Managing digital transformations of labour markets

Studies on labour mediated by online platforms have informed senior European Union policymakers on how best to manage the impacts of digitalisation on labour markets and the economy more generally. 

Research by Professor Vili Lehdonvirta and his team has shaped policy recommendations that have led to European legislation on Platform to Business trading practices.

Professor Lehdonvirta's work for, and with, the European Commission has also fed into legislative proposals for a Digital Services Package put before the European Parliament in December 2020.


Labour markets are in the midst of a dramatic transformation, with standard employment increasingly supplemented by temporary “gig work” mediated by online platforms, ranging from food delivery to software development.

The research of Professor Lehdonvirta, Professor of Economic Sociology and Digital Social Research and Associate Member of the Department of Sociology, together with his team within the Oxford Internet Institute, looks at the challenges faced by gig workers, and the economy as a whole, by this development. 

Studies by the team found that online labour platforms promote labour market inclusion because the barrier to entry for workers is low. Platforms act as a signalling environment that allows workers to inform foreign clients of their quality, allowing those from emerging economies to partly overcome the effects of negative country stereotypes.

While urban areas would typically pull in job-seekers, widening the gap with rural areas, Professor Lehdonvirta and team's research showed that rural workers in the US had begun to make disproportionate use of online labour markets, countering this trend. 

Further research showed that algorithmic control (such as the automated ranking of workers based on reputation data) is central to the operation of online labour platforms. While this offers workers high levels of flexibility, autonomy and task variety, algorithmic control can also result in low pay, social isolation, unsocial and irregular hours, overwork and exhaustion.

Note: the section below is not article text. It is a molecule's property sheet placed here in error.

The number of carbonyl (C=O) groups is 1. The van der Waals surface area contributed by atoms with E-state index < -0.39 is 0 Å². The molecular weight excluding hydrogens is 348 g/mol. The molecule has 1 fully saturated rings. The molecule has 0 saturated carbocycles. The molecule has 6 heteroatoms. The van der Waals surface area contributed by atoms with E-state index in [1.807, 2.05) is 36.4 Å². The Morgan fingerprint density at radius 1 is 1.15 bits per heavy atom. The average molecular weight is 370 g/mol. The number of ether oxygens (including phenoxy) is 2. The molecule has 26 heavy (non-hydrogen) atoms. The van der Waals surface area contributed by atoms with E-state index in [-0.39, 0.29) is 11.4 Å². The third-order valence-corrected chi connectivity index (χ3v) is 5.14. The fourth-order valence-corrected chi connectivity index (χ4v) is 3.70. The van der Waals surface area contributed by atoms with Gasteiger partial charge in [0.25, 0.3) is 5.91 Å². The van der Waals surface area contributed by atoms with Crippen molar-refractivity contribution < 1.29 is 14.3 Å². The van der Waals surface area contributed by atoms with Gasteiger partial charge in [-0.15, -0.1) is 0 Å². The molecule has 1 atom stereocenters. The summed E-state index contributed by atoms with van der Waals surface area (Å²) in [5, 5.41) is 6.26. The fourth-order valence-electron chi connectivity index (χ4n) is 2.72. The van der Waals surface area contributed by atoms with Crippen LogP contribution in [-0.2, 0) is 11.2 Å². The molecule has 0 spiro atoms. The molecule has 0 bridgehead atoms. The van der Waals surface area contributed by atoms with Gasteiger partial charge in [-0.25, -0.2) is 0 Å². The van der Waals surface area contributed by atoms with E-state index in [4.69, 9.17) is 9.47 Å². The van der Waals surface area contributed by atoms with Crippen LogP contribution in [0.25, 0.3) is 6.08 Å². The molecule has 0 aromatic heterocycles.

Poor working conditions are in part a consequence of online gig workers’ weak bargaining power and dependence on platform companies. Labour platforms create new forms of worker dependency through monopolistic market structures, such as reputation data lock-in, and by platforms withholding client data from workers, thus preventing them from leaving the platform.

Professor Lehdonvirta was consulted by the European Commission regarding new EU rules aimed at promoting fairness and transparency for business users of online intermediation services, widely known as the online Platform to Business (P2B) regulation. 

His research highlighted the need to address the power imbalance between platforms and businesses/workers. The final regulation, which became European law in July 2019, contains several provisions on this issue, covering algorithmic control, reputation data lock-in, and the withholding of client data from workers.

2019 research by Professor Lehdonvirta and Dr Alex J. Wood argues that while platform workers are often legitimately considered as self-employed contractors by their clients, platform companies should understand them to be in a dependent relationship; and therefore workers should not be denied the right to collective representation.

Self-employed workers are also considered by EU competition law not to be employees but businesses, and therefore collective bargaining by such workers may be prevented by EU competition rules.

As part of the European Commission's High-Level Expert Group on the Impact of the Digital Transformation on EU Labour Markets, Professor Lehdonvirta recommended access to social protection and collective representation for platform workers.

Following the Expert Group report, in June 2020 the European Commission launched a process to address the issue of collective bargaining for the self-employed which involved a public consultation and close engagement with trade unions and employers’ organisations.

In 2021, the Commission proposed new measures to ensure that people working on digital labour platforms can enjoy the labour rights and social benefits they are entitled to.  

One difficulty faced by policy makers and regulators is that conventional labour market statistics and economic indicators are ill-suited to measuring online gig work, making the size of the gig economy hard to assess.

To address this, Professor Lehdonvirta and Dr Otto Kässi developed the Online Labour Index, an economic indicator that approximates conventional labour market statistics. By tracking the supply of work on online gig platforms in near-real time, it measures online labour across countries and occupations, and publishes it in an interactive online visualisation.

The Online Labour Index is now managed by the International Labour Organisation, providing information that is used by researchers and internationl organsations across the world.